26 Reevaluation Required: “Periodically” (not defined in 504, may use IDEA timelines)Before changing placement (includes education setting or significant change in service level)Suspension of more than 10 daysOnce students are determined to be eligible under Section 504, they must be reevaluated on a periodic basis. “Periodic reevaluation” is not defined in regulations, but school districts may use IDEA procedures as one way of meeting this requirement. Under IDEA, reevaluations must be conducted at least every three years and more often if requested by the child’s parent or teacher. Although there is no “expiration date” for a 504 plan, periodic reevaluation ensures that the student’s needs are being adequately addressed.Because a student’s 504 Plan should be based on evaluation data, reevaluations must occur before any significant change in placement. According to the Office for Civil Rights, this would include: transferring a student from one type of program to another, terminating or significantly reducing a related service, or excluding a child from his or her educational program beyond 10 days. This may include a series of suspensions that total more than 10 days, even if each individual suspension is less than 10 days, because it creates a pattern of exclusion (Mills, 2010).(U.S. Department of Education, Office for Civil Rights. (2011, March). Frequently asked questions about Section 504 and the education of children with disabilities. Retrieved from – See Q. 29 & 30
28 504 Team People who: are knowledgeable about the student, can interpret data, andknow the placement optionsMight Include:PrincipalSocial WorkerCounselorPsychologistNurseOther School StaffParentAfter the preplacement evaluation is conducted, a 504 team should meet to (1) determine whether the student is eligible for Section 504 services and (2) consider the placement options.Section 504 regulations state that the team should be composed of people who are knowledgeable about the student, the meaning of the evaluation data, and the placement options (34 C.F.R. § (c)(3)). Parents are not specifically required to be members of the team as in IDEA, but as people knowledgeable about the child, OCR has stated that the school should provide them with the opportunity to participate in team meetings and decisions.(U.S. Department of Education, Office for Civil Rights. (2011, March). Frequently asked questions about Section 504 and the education of children with disabilities. Retrieved from – See Q. 28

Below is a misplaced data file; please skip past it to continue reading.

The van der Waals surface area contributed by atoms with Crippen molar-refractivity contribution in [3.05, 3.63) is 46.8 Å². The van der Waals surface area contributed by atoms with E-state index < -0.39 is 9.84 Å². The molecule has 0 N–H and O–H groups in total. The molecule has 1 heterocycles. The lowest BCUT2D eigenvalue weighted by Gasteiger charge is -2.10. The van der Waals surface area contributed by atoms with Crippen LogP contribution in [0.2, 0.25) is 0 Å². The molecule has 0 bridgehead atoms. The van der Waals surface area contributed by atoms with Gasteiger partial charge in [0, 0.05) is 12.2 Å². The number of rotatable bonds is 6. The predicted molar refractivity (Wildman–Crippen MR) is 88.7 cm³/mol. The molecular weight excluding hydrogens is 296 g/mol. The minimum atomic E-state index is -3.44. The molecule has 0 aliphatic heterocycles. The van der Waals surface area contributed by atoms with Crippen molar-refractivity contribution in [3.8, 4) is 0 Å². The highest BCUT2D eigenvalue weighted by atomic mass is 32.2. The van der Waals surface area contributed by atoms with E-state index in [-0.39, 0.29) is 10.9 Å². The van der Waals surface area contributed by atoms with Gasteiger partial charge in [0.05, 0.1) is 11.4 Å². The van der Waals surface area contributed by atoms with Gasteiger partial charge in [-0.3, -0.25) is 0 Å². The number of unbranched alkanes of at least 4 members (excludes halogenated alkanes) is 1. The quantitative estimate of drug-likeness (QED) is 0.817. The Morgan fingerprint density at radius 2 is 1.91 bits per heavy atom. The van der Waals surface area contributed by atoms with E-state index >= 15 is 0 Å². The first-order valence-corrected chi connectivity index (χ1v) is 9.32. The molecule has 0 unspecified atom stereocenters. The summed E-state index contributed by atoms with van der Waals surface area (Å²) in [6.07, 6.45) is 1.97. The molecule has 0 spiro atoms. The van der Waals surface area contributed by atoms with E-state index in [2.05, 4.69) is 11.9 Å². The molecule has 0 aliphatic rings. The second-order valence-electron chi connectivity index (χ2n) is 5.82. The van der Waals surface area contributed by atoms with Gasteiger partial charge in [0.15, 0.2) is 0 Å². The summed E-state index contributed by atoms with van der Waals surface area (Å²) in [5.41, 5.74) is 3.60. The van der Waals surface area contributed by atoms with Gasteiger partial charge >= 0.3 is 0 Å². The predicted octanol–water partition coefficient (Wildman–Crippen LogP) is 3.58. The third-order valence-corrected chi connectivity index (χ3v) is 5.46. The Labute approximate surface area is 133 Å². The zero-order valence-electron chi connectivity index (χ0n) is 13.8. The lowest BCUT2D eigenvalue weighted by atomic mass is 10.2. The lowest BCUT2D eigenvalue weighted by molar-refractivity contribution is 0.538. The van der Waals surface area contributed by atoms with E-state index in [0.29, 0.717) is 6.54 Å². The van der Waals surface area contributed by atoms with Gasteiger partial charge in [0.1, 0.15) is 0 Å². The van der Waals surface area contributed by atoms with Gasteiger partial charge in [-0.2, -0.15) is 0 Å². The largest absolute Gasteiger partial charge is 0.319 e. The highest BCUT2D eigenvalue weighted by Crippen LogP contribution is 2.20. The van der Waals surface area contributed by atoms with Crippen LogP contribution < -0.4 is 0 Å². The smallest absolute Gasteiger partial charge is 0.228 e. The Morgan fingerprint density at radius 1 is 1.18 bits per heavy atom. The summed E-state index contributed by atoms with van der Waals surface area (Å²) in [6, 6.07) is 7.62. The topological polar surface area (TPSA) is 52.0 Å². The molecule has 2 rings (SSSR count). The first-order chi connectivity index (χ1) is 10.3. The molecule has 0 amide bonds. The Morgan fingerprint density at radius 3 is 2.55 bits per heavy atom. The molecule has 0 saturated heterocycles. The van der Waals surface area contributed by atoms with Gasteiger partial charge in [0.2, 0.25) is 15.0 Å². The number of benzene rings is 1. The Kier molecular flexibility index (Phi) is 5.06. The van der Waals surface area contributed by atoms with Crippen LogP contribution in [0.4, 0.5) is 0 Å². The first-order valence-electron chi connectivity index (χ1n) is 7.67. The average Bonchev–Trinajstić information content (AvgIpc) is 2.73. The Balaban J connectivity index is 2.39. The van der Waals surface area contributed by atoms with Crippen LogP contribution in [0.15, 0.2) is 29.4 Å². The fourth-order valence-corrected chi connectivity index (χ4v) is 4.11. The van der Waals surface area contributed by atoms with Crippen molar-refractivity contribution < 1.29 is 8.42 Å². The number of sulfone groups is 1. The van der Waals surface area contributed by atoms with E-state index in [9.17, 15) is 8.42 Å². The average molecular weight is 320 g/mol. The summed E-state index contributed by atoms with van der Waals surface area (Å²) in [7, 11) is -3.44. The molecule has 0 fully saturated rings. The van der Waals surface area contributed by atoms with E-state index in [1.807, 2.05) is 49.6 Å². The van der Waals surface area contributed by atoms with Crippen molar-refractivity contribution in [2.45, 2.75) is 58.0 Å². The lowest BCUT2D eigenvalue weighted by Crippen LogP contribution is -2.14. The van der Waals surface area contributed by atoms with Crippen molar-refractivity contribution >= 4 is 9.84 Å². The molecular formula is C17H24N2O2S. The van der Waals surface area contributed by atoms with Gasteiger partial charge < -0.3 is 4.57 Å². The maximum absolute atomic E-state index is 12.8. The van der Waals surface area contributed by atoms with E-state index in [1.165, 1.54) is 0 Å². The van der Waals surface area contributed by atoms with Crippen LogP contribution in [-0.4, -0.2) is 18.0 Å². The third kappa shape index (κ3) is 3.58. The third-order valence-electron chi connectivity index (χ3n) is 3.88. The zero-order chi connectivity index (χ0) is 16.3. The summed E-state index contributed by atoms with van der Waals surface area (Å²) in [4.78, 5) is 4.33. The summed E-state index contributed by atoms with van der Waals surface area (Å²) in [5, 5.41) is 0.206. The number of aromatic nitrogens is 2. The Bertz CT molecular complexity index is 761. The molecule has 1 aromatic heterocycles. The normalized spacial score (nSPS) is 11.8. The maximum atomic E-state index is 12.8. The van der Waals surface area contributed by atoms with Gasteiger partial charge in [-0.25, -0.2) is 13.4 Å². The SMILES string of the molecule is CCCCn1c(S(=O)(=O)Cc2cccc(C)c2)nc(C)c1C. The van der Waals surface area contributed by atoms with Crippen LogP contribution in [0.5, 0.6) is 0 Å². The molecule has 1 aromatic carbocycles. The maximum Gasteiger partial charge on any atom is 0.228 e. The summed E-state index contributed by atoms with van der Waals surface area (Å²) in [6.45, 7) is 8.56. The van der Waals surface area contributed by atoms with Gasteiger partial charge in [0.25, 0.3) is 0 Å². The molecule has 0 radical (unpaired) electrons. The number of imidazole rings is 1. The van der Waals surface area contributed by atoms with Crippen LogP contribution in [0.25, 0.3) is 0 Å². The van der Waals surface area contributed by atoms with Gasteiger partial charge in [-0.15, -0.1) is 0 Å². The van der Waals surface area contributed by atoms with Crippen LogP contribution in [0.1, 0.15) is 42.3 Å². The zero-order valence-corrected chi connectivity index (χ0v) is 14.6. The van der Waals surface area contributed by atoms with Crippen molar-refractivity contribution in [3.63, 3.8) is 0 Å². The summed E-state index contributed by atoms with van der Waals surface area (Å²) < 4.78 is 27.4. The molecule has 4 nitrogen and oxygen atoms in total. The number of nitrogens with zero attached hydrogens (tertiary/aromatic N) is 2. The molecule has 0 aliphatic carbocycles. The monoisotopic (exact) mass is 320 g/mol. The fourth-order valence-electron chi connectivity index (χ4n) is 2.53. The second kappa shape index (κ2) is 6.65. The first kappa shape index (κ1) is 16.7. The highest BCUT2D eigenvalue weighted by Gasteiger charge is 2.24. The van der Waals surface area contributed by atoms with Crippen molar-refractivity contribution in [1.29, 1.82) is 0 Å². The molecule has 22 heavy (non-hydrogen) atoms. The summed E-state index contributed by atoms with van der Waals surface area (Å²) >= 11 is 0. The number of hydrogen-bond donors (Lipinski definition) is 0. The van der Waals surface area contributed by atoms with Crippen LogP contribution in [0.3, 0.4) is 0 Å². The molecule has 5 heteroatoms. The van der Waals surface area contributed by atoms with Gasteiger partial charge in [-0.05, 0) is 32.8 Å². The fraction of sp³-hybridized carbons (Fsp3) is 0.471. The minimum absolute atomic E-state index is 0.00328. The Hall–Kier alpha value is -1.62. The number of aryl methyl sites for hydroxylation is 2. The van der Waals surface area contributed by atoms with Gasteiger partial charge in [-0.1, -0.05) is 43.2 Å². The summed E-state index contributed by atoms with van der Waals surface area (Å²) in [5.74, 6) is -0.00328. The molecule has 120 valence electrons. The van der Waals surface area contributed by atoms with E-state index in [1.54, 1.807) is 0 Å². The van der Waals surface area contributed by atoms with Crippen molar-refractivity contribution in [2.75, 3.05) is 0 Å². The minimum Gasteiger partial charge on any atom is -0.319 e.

29 Determining 504 Eligibility & Services The team must consider all factors affecting a student’s ability to receive FAPE:Evaluation data (aptitude and achievement tests)Teacher recommendationsPhysical conditionChild’s social & cultural backgroundAdaptive behaviorOther sources of information (parents, doctors, etc.)When determining whether students are eligible for Section 504 services and what type of services they should have, the team should document and consider information from a variety of sources. In addition to any standardized achievement or aptitude tests, the team should also take into account information provided by the child’s teacher, doctor, other service providers, and parents. If parents obtain an independent evaluation of their child at their own expense, that information should also be considered by the team when making their placement decisions.It is important that the team consider information from these various to ensure a student’s 504 plan is based on his or her individual needs and not any assumptions about the child’s disability.If the team decides a student is eligible for 504 services, the team will next decide on the child’s accommodations or services (collectively referred to as the 504 Plan). If the team decides the student is not eligible, the parent must be provided with an explanation. The parent can appeal the decision through a hearing in the district.34 C.F.R(U.S. Department of Education, Office for Civil Rights. (2011, March). Frequently asked questions about Section 504 and the education of children with disabilities. Retrieved from – See Q. 19 & 26